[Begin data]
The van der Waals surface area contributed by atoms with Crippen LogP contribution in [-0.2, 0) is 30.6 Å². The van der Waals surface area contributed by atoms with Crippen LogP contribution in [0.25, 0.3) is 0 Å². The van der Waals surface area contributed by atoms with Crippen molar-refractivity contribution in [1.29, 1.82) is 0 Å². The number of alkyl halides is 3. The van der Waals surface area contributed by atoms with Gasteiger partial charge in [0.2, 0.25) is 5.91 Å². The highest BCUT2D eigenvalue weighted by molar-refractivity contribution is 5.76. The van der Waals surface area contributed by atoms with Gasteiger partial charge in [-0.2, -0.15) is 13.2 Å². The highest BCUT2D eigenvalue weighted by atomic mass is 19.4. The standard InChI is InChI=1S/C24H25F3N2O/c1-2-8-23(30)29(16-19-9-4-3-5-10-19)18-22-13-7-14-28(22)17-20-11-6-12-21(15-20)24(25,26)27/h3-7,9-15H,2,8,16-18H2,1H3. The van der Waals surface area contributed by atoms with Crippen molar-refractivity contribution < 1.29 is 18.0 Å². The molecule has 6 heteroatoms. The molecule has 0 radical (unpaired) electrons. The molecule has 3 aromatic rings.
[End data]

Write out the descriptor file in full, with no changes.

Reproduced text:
The van der Waals surface area contributed by atoms with Crippen LogP contribution in [-0.2, 0) is 30.6 Å². The van der Waals surface area contributed by atoms with Crippen LogP contribution in [0.25, 0.3) is 0 Å². The van der Waals surface area contributed by atoms with Crippen molar-refractivity contribution in [1.29, 1.82) is 0 Å². The number of alkyl halides is 3. The van der Waals surface area contributed by atoms with Gasteiger partial charge in [0.2, 0.25) is 5.91 Å². The highest BCUT2D eigenvalue weighted by molar-refractivity contribution is 5.76. The van der Waals surface area contributed by atoms with Gasteiger partial charge in [-0.2, -0.15) is 13.2 Å². The highest BCUT2D eigenvalue weighted by atomic mass is 19.4. The standard InChI is InChI=1S/C24H25F3N2O/c1-2-8-23(30)29(16-19-9-4-3-5-10-19)18-22-13-7-14-28(22)17-20-11-6-12-21(15-20)24(25,26)27/h3-7,9-15H,2,8,16-18H2,1H3. The van der Waals surface area contributed by atoms with Crippen molar-refractivity contribution < 1.29 is 18.0 Å². The molecule has 6 heteroatoms. The molecule has 0 radical (unpaired) electrons. The molecule has 3 aromatic rings.